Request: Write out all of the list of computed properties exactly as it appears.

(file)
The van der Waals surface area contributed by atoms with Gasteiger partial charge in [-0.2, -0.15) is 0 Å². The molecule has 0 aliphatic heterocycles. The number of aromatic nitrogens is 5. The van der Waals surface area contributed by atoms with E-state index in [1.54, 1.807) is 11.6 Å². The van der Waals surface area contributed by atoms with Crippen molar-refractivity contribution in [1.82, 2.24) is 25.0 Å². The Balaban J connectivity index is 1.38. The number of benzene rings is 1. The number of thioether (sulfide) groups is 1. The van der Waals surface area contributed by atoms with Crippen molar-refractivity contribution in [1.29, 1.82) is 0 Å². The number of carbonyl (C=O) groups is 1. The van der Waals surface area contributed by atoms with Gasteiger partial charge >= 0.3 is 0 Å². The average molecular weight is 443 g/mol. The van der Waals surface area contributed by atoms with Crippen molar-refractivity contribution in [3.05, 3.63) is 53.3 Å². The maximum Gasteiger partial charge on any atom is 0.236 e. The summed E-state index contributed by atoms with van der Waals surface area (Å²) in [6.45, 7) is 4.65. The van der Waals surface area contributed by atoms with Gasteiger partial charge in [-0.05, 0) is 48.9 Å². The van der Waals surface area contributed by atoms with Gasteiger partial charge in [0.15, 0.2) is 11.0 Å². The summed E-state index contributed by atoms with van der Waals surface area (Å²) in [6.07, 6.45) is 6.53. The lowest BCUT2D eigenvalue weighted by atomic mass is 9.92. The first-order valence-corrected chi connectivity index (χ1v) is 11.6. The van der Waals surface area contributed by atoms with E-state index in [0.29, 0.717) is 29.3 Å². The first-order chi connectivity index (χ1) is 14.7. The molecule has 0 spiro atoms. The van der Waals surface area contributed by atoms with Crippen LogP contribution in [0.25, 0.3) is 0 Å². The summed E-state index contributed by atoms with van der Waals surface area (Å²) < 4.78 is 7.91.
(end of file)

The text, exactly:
The van der Waals surface area contributed by atoms with Gasteiger partial charge in [-0.2, -0.15) is 0 Å². The molecule has 0 aliphatic heterocycles. The number of aromatic nitrogens is 5. The van der Waals surface area contributed by atoms with E-state index in [1.54, 1.807) is 11.6 Å². The van der Waals surface area contributed by atoms with Crippen molar-refractivity contribution in [1.82, 2.24) is 25.0 Å². The Balaban J connectivity index is 1.38. The number of benzene rings is 1. The number of thioether (sulfide) groups is 1. The van der Waals surface area contributed by atoms with Crippen molar-refractivity contribution in [1.29, 1.82) is 0 Å². The number of carbonyl (C=O) groups is 1. The van der Waals surface area contributed by atoms with Gasteiger partial charge >= 0.3 is 0 Å². The average molecular weight is 443 g/mol. The van der Waals surface area contributed by atoms with Crippen molar-refractivity contribution in [3.05, 3.63) is 53.3 Å². The maximum Gasteiger partial charge on any atom is 0.236 e. The summed E-state index contributed by atoms with van der Waals surface area (Å²) in [6.45, 7) is 4.65. The van der Waals surface area contributed by atoms with Gasteiger partial charge in [-0.05, 0) is 48.9 Å². The van der Waals surface area contributed by atoms with Gasteiger partial charge in [0.15, 0.2) is 11.0 Å². The summed E-state index contributed by atoms with van der Waals surface area (Å²) in [6.07, 6.45) is 6.53. The lowest BCUT2D eigenvalue weighted by atomic mass is 9.92. The first-order valence-corrected chi connectivity index (χ1v) is 11.6. The van der Waals surface area contributed by atoms with E-state index in [0.29, 0.717) is 29.3 Å². The first-order chi connectivity index (χ1) is 14.7. The molecule has 0 spiro atoms. The van der Waals surface area contributed by atoms with Crippen LogP contribution in [0.25, 0.3) is 0 Å². The summed E-state index contributed by atoms with van der Waals surface area (Å²) < 4.78 is 7.91.